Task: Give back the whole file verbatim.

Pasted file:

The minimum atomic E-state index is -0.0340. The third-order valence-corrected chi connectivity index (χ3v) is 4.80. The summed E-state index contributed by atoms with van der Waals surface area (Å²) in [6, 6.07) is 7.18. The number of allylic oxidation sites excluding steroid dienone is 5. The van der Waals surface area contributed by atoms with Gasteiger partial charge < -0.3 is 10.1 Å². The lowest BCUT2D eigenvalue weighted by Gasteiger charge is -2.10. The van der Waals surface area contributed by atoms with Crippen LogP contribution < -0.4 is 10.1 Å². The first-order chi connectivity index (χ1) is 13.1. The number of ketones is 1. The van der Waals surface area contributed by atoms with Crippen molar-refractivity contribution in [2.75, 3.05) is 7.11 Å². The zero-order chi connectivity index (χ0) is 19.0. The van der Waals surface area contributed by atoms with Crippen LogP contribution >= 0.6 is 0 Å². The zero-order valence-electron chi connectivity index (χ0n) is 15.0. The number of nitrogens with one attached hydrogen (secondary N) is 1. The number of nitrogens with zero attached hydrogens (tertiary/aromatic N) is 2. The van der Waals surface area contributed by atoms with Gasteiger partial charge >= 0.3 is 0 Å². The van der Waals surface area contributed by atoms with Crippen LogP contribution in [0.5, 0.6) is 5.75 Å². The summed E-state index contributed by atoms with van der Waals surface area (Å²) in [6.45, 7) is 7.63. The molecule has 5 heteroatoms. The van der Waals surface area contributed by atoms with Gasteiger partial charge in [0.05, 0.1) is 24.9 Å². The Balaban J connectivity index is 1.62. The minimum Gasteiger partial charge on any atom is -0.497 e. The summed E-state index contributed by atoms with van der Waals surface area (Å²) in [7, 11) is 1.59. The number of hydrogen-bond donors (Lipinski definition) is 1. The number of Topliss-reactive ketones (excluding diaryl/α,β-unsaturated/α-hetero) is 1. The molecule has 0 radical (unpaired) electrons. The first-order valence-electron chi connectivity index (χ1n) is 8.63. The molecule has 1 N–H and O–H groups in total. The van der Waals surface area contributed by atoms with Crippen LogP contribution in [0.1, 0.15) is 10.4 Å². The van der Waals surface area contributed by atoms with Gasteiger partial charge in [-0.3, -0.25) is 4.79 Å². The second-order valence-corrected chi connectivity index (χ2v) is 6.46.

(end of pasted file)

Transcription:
The minimum atomic E-state index is -0.0340. The third-order valence-corrected chi connectivity index (χ3v) is 4.80. The summed E-state index contributed by atoms with van der Waals surface area (Å²) in [6, 6.07) is 7.18. The number of allylic oxidation sites excluding steroid dienone is 5. The van der Waals surface area contributed by atoms with Gasteiger partial charge < -0.3 is 10.1 Å². The lowest BCUT2D eigenvalue weighted by Gasteiger charge is -2.10. The van der Waals surface area contributed by atoms with Crippen LogP contribution < -0.4 is 10.1 Å². The first-order chi connectivity index (χ1) is 13.1. The number of ketones is 1. The van der Waals surface area contributed by atoms with Crippen molar-refractivity contribution in [2.75, 3.05) is 7.11 Å². The zero-order chi connectivity index (χ0) is 19.0. The van der Waals surface area contributed by atoms with Crippen LogP contribution >= 0.6 is 0 Å². The zero-order valence-electron chi connectivity index (χ0n) is 15.0. The number of nitrogens with one attached hydrogen (secondary N) is 1. The number of nitrogens with zero attached hydrogens (tertiary/aromatic N) is 2. The van der Waals surface area contributed by atoms with Gasteiger partial charge >= 0.3 is 0 Å². The van der Waals surface area contributed by atoms with Crippen LogP contribution in [0.5, 0.6) is 5.75 Å². The summed E-state index contributed by atoms with van der Waals surface area (Å²) in [6.45, 7) is 7.63. The molecule has 5 heteroatoms. The van der Waals surface area contributed by atoms with Gasteiger partial charge in [0.05, 0.1) is 24.9 Å². The Balaban J connectivity index is 1.62. The minimum Gasteiger partial charge on any atom is -0.497 e. The summed E-state index contributed by atoms with van der Waals surface area (Å²) in [7, 11) is 1.59. The number of hydrogen-bond donors (Lipinski definition) is 1. The number of Topliss-reactive ketones (excluding diaryl/α,β-unsaturated/α-hetero) is 1. The molecule has 0 radical (unpaired) electrons. The first-order valence-electron chi connectivity index (χ1n) is 8.63. The molecule has 1 N–H and O–H groups in total. The van der Waals surface area contributed by atoms with Crippen LogP contribution in [0.1, 0.15) is 10.4 Å². The van der Waals surface area contributed by atoms with Gasteiger partial charge in [-0.3, -0.25) is 4.79 Å². The second-order valence-corrected chi connectivity index (χ2v) is 6.46.